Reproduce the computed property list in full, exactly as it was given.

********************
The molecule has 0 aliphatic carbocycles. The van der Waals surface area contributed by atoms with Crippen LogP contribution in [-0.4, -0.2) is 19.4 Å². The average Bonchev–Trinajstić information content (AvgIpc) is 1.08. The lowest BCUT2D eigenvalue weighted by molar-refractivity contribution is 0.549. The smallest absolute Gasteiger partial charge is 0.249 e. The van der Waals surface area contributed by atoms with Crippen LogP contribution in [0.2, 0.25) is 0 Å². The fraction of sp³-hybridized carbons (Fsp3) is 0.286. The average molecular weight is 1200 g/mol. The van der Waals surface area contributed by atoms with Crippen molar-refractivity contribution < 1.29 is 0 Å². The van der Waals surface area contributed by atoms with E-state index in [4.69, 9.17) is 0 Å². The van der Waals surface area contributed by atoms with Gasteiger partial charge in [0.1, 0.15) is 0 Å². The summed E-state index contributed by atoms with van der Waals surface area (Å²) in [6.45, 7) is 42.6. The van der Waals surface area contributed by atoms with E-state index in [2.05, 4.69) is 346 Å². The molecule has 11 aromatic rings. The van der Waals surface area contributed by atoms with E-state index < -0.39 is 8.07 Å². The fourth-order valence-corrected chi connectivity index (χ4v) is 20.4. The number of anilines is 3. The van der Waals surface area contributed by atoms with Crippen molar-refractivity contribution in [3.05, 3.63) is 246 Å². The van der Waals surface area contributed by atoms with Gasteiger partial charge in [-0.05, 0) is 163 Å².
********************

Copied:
The molecule has 0 aliphatic carbocycles. The van der Waals surface area contributed by atoms with Crippen LogP contribution in [-0.4, -0.2) is 19.4 Å². The average Bonchev–Trinajstić information content (AvgIpc) is 1.08. The lowest BCUT2D eigenvalue weighted by molar-refractivity contribution is 0.549. The smallest absolute Gasteiger partial charge is 0.249 e. The van der Waals surface area contributed by atoms with Crippen LogP contribution in [0.2, 0.25) is 0 Å². The fraction of sp³-hybridized carbons (Fsp3) is 0.286. The average molecular weight is 1200 g/mol. The van der Waals surface area contributed by atoms with Crippen molar-refractivity contribution < 1.29 is 0 Å². The van der Waals surface area contributed by atoms with E-state index in [4.69, 9.17) is 0 Å². The van der Waals surface area contributed by atoms with Gasteiger partial charge in [0.1, 0.15) is 0 Å². The summed E-state index contributed by atoms with van der Waals surface area (Å²) in [6.45, 7) is 42.6. The van der Waals surface area contributed by atoms with E-state index in [2.05, 4.69) is 346 Å². The molecule has 11 aromatic rings. The van der Waals surface area contributed by atoms with E-state index < -0.39 is 8.07 Å². The fourth-order valence-corrected chi connectivity index (χ4v) is 20.4. The number of anilines is 3. The van der Waals surface area contributed by atoms with Crippen molar-refractivity contribution in [3.05, 3.63) is 246 Å². The van der Waals surface area contributed by atoms with Gasteiger partial charge in [-0.05, 0) is 163 Å².